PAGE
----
I’m learning a lot about landscape oil painting, and consequently I’m doing a few things differently than in the past. I’m trying different brushes, working with different pigments, practicing new techniques, and most of all, I’m thinking about what I want to do, and how I want to do it.
I’ve worked with the idea of “intentional painting” before. What that meant to me in the past was having a greater awareness of what I wanted to say with the painting. Being intentional today means something much different. My awareness has shifted from what to how, and I think this is a very important step.
My painting exercise today was another study in light temperature. My objective was to paint a scene that suggested early morning. After finding a reference photo, I sat down and began making decisions.
To start, I considered my object — the early morning light. I double-checked my notes and verified that early morning light tends to be somewhat warm. With that knowledge, I chose a canvas panel that was toned with a warm sienna hue. Hopefully this gives the painting an overall feeling of warmth.
I turned the canvas panel over and made a series of notes on the back.
- Where is the focal point? No doubt about this one. There’s a beautiful place in the stream where the morning light makes the water shine.
- What is the predominant color of the painting? For me, the blue was what I wanted to bring out. That led to another consideration.
- How would I describe the color scheme I’ll be using? Another easy answer. Definitely this painting is based on complementary colors — blue and orange.
- So, if I’m using blue yet I want to convey warm light, what would be a good choice? I decided to go with French Ultramarine. There’s debate about whether it’s truly warm or not, but I liked it. It felt right to me.
- What other warm hues would I use? I added cadmium yellow deep and burnt sienna to my palette.
- Now, what about all those cool shadows? I decided I could rely on Payne’s Gray, and mixes of Titanium White and Ivory Black to create cooler shadows.
- And speaking of lights and shadows, what “key” would I be using? I opted for mid-range values. I seem to be most comfortable there.
With my plan clearly outlined, I quickly sketched in the basic shapes in the scene. I was then ready to start painting.
Where did I begin? My usual approach would be to start with the sky, but, as I said, I’m doing a few things differently these days. I wanted to clearly indicate the focal point of the painting, so that’s where I began. Now, I probably should have moved the focal point a little to the right or to the left. As it is, I have it almost directly in the center of the painting. Still, it seems to work. Maybe it would have looked better if I’d repositioned it, but I’m happy with how my focal point turned out.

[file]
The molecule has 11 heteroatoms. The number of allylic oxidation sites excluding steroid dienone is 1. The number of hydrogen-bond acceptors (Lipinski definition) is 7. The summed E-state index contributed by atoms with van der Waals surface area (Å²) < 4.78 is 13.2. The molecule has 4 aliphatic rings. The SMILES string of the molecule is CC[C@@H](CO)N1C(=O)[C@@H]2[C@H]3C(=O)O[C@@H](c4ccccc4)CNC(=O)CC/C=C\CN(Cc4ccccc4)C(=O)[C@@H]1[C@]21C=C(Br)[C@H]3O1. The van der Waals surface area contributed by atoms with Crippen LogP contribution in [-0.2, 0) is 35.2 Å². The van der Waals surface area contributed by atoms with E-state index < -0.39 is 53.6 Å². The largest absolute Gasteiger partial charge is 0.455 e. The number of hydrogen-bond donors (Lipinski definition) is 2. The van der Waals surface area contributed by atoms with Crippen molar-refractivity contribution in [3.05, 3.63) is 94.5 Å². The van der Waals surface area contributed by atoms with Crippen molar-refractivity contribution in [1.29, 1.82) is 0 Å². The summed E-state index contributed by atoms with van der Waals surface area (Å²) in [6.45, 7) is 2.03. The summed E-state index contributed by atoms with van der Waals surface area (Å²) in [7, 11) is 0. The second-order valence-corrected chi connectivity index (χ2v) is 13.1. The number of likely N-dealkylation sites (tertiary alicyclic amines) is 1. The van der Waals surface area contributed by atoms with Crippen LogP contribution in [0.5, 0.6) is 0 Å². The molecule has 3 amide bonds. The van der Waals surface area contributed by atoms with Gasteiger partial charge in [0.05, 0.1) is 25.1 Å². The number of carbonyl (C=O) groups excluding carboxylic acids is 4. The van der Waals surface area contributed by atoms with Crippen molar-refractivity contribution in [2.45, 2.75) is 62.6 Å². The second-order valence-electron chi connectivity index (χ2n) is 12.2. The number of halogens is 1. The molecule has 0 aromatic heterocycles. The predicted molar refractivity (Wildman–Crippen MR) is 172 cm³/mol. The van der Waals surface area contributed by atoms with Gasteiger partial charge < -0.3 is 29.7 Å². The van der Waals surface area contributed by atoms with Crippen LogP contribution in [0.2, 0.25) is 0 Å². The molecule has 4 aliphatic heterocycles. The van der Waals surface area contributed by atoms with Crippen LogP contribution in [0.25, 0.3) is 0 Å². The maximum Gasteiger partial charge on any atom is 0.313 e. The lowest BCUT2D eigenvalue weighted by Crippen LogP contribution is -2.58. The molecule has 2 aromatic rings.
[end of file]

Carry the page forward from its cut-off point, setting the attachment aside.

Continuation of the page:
Next, I considered where the dark shadows would be, and I painted them in with bold strokes, using my cooler colors. It felt weird, really, to just be dabbing paint on in what seemed like almost random places, but I knew there was a purpose in what I was doing.
Once I’d established the lights and darks, I moved on to painting the scene, working then on the sky, and adding the slightest touch of cadmium yellow deep. I continued painting, using my French Ultramarine for the stream, blending and softening the darker areas, and adding touches of Payne’s Gray to cool the color a bit.
I painted my rocks, loving the warm light touching the tops and the cooler shadows beneath. I stepped back to see where I needed deeper shadows along the creek edge, and I used combinations of cadmium yellow deep, burnt sienna, and Payne’s Gray to lay in the background, again cooling off the shadowed areas, and using the warmer colors in the foliage.
I mixed a bit of Payne’s Gray with cadmium yellow to come up with a grass color, then “tweaked” a bit with the individual colors to add warmth in places and coolness in others.
Finally, I re-emphasized my strong focal point, added directional brushstrokes to give more “flow” to the water, and I played around with adding little lights here and there.
For me, there are still things I don’t like — I never got the wooded area quite the way I wanted — but there are also things I love. I’m pleased with the painting, and I think that going into it with a definite plan helped me put it together in a way that almost works. I’m definitely getting closer to where I want to be.